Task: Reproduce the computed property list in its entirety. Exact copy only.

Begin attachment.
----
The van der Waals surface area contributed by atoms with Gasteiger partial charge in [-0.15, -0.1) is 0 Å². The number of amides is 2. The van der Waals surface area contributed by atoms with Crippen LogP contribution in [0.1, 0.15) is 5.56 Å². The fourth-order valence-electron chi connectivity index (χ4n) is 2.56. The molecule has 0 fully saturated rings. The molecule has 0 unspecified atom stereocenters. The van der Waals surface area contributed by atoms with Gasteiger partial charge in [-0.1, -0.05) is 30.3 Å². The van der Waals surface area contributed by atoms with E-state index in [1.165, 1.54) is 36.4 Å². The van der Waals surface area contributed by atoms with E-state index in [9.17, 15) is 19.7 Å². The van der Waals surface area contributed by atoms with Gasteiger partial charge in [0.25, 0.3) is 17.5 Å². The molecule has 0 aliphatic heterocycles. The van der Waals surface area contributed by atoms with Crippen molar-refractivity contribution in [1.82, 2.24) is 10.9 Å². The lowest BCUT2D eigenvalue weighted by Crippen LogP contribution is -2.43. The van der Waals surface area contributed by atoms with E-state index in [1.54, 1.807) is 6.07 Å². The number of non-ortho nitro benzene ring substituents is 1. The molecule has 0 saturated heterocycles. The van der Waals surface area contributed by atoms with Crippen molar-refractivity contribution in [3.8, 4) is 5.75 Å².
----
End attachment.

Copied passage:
The van der Waals surface area contributed by atoms with Gasteiger partial charge in [-0.15, -0.1) is 0 Å². The number of amides is 2. The van der Waals surface area contributed by atoms with Crippen LogP contribution in [0.1, 0.15) is 5.56 Å². The fourth-order valence-electron chi connectivity index (χ4n) is 2.56. The molecule has 0 fully saturated rings. The molecule has 0 unspecified atom stereocenters. The van der Waals surface area contributed by atoms with Gasteiger partial charge in [-0.1, -0.05) is 30.3 Å². The van der Waals surface area contributed by atoms with E-state index in [1.165, 1.54) is 36.4 Å². The van der Waals surface area contributed by atoms with E-state index in [9.17, 15) is 19.7 Å². The van der Waals surface area contributed by atoms with Gasteiger partial charge in [0.25, 0.3) is 17.5 Å². The molecule has 0 aliphatic heterocycles. The van der Waals surface area contributed by atoms with Crippen molar-refractivity contribution in [1.82, 2.24) is 10.9 Å². The lowest BCUT2D eigenvalue weighted by Crippen LogP contribution is -2.43. The van der Waals surface area contributed by atoms with E-state index in [1.54, 1.807) is 6.07 Å². The number of non-ortho nitro benzene ring substituents is 1. The molecule has 0 saturated heterocycles. The van der Waals surface area contributed by atoms with Crippen molar-refractivity contribution in [3.8, 4) is 5.75 Å².